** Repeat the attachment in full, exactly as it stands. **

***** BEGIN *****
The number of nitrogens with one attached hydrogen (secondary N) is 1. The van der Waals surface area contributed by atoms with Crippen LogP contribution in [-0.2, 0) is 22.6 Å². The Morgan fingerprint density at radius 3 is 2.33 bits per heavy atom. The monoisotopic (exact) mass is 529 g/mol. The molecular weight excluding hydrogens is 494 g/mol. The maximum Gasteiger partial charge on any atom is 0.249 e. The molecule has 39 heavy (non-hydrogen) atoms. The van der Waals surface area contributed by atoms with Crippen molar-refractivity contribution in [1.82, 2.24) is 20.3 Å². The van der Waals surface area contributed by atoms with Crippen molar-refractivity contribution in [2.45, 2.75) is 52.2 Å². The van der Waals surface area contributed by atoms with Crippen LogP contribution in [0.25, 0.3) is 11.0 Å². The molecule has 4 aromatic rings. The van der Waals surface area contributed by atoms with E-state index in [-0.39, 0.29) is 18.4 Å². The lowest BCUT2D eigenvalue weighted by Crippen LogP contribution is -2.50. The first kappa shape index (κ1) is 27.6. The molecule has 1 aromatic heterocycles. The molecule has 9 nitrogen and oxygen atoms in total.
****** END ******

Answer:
The number of nitrogens with one attached hydrogen (secondary N) is 1. The van der Waals surface area contributed by atoms with Crippen LogP contribution in [-0.2, 0) is 22.6 Å². The Morgan fingerprint density at radius 3 is 2.33 bits per heavy atom. The monoisotopic (exact) mass is 529 g/mol. The molecular weight excluding hydrogens is 494 g/mol. The maximum Gasteiger partial charge on any atom is 0.249 e. The molecule has 39 heavy (non-hydrogen) atoms. The van der Waals surface area contributed by atoms with Crippen molar-refractivity contribution in [1.82, 2.24) is 20.3 Å². The van der Waals surface area contributed by atoms with Crippen molar-refractivity contribution in [2.45, 2.75) is 52.2 Å². The van der Waals surface area contributed by atoms with Crippen LogP contribution in [0.25, 0.3) is 11.0 Å². The molecule has 4 aromatic rings. The van der Waals surface area contributed by atoms with E-state index in [-0.39, 0.29) is 18.4 Å². The lowest BCUT2D eigenvalue weighted by Crippen LogP contribution is -2.50. The first kappa shape index (κ1) is 27.6. The molecule has 1 aromatic heterocycles. The molecule has 9 nitrogen and oxygen atoms in total.